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Thread: Jungle Cat (Kelaarti)

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    Default Jungle Cat (Kelaarti)

    Felis chaus kelaarti the southern sub species.

    This is one of the largest jungle cats I have seen and was almost the size of a street dog. They are common in the country side although mostly nocturnal and sightings will be fleeting. One of the colloquial names of the Jungle cat in malayalam in North Malabar is Naya-kallan (translates to ‘dog thief’). Although it is doubtful if a jungle cat will attack an adult dog they are very likely to predate on pups and sub adults. Many of the older generation whom I checked with confirm this.

    An interesting dimension which I came across on the net which affects the size of animals within the same genus across geographic locations is supposed to be competition from other species of the same genus –Intraspecific competition. The presence of a variety of small felids can also affect the size of jungle cats as compared to those in a geographically different location where such variety is lower or absent. The article in the below link gives a detailed description of the ecology of this common but shy and enigmatic predator.

    http://www.indiawilds.com/diary/spec...ia-jungle-cat/

    500D, 55-250, 250mm, AE, f5.6, ISO 400, SS 1/80 Cropped image. Shot late in the evening in low light. C&C welcome

    Rgds
    Roopak
    Attached Images Attached Images  

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    Nice sighting. Can you just mention the date and place, so that it serves as a record.

    Good to know that in Malaylam they call the jungle cat as Naya-kallan meaning dog-thief. I am told that in Uttarakhand area they call it kukur baggha which literally translates to dog tiger, and this name is because they say that small dogs are lifted by these cats. In Srilanka they are known to even predate on goats. They are known to kill cheetal fawns also. So one should not doubt their capability of killing dogs. I would love to see this.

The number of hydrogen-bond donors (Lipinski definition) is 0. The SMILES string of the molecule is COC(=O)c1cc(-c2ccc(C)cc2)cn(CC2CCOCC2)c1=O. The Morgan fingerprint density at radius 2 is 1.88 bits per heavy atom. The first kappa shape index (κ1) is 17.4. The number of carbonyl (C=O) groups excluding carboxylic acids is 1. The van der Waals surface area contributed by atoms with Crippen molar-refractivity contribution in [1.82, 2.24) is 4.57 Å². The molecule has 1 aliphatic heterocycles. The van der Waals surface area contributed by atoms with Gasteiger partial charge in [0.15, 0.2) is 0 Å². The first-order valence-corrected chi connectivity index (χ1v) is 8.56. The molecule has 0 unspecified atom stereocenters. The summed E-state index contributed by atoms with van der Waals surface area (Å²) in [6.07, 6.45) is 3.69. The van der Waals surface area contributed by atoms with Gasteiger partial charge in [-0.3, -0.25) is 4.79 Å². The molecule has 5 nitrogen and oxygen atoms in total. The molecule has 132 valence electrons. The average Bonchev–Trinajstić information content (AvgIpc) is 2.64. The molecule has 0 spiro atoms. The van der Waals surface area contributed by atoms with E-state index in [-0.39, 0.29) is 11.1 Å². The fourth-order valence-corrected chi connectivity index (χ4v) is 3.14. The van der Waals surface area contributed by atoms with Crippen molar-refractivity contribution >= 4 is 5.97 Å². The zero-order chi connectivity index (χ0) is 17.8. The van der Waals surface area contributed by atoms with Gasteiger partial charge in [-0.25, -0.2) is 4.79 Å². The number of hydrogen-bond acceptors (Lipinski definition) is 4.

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    Interesting sighting of a shy predator.Like the pose and eye contact.The write up is also very informative .Thanks for sharing.

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    Nice and rare sighting of the sub-species of Jungle Cat. Large specimen. Nice write up.

    I have vivid recollection that during my childhood a Jungle Cat once attacked a few days old calf and cut off one of its ears. Near the riverbed of Damodar and adjoining villages Jungle Cat called as 'Bon Biral' was often found and it used to live on hare, bird, duck etc. The term 'Bagh' is associated with Fishing Cat called as 'Baghrol' in Howrah district which were more common in the delta. During 50's and 60's villagers generally used to call both as 'Baghrol' till next generation started establishing ID.
    After seriously reading Shri Sabyasachi, I was thinking why 'Bagh' is one unifying factor for our great country.
    Thanks for sharing.SaktiWild
    Last edited by Saktipada Panigrahi; 19-11-2013 at 12:11 PM.

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    Nice image Roopak. You seem to have caught it at the right time.. though it seems disinterested I am sure for you it was more than just interesting. Colloquial information always helps and thanks all for this.

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    Rather uncommon to get one sitting and looking right into the lens . Nice!